Moody tests new life saving technology - WALB.com, Albany News, Weather, Sports

Moody tests new life saving technology

January 24, 2007

Moody Air Force Base - US troops are being deployed into war zones where there are no clear battle lines and combatants often hide among the innocent.

So they take precautionary steps to avoid the loss of innocent lives.  "You always want to talk to people first and try to use non-verbal technic, then verbal, and then climb that latter until you use deadly force," says Col. John Decknick, Commander of the 820th Security Forces.

Airmen at Moody Air Force Base are testing a new non-lethal weapon to help in these situations.  "This is a transformational technology that gives the war fighter an option of shooting an M-16 lethally or pushing the fighter back," says Col Ken Hasegawa, Commander of the 642nd Electronic System Squadron.

It's called the the Active Denial System and is the first non-lethal, directed energy, counter-personnel weapon developed by the Department of Defense.

Drivers use infrared cameras to focus and control beam millimeter waves that when targeted toward an enemy, will penetrate the top layer skin without causing injury.  "It provides a compelling heating sensation if it's against a targeted individual and they are going to immediately know that they've been given a warning to stop what they are doing," says Susan Levine of the Joint Non-Lethal Weapons Program.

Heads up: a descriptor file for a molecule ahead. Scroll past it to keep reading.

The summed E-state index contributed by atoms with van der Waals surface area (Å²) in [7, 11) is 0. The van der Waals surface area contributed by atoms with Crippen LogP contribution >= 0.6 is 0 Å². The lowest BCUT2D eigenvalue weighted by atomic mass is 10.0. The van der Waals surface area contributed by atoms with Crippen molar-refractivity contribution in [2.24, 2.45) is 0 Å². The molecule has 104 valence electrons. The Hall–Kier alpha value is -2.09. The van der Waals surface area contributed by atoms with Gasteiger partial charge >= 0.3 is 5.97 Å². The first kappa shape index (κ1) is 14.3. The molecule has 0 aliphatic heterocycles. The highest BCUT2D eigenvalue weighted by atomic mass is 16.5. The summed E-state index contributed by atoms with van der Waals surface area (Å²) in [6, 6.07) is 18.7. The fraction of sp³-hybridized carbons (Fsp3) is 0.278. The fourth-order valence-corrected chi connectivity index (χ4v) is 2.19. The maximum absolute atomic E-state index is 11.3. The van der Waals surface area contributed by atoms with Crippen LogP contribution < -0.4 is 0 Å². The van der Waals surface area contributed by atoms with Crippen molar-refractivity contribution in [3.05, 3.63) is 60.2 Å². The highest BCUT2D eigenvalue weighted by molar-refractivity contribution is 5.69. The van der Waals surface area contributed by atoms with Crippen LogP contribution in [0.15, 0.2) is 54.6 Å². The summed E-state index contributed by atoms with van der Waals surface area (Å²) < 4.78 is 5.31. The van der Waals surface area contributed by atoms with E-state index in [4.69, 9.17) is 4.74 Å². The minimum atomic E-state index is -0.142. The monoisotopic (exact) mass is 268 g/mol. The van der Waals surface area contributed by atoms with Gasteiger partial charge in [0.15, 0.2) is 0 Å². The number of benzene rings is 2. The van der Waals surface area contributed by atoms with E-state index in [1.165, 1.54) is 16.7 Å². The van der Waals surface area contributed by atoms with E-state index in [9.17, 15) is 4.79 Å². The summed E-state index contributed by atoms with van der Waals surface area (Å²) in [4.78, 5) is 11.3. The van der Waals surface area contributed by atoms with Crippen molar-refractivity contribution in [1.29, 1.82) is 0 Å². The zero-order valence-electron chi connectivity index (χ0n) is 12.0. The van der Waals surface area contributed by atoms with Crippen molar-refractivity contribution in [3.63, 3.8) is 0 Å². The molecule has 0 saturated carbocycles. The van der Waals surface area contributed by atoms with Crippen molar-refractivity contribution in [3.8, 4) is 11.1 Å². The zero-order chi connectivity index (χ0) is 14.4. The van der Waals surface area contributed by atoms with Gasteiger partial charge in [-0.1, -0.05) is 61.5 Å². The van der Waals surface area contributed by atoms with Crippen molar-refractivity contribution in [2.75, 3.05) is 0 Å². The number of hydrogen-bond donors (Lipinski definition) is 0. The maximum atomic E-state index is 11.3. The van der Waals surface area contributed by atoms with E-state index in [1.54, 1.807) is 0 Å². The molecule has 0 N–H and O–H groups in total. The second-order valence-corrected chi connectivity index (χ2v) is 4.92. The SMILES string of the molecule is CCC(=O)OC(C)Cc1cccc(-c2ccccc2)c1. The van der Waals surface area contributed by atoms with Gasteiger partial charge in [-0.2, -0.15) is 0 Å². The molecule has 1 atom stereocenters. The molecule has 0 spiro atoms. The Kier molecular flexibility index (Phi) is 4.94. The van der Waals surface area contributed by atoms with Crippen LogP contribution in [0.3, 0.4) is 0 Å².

The idea is that the heat wave will help deter combatants without killing them.

And Team Moody has no doubt the weapon would help with their security operations overseas.  "It will help with all of our missions. Having this capability, this tool in our tool box for whatever mission we're going to go, we're glad to bring it with us," Col. Decknick adds.

They ADS is still years away from production and DOD officials estimate it will cost millions of dollars each by the time they are ready to deploy.

Moody will continue testing the weapon until September.

The Department of Defense will use Moody's feedback to improve the system and make it compatible for use on land, air, and sea.

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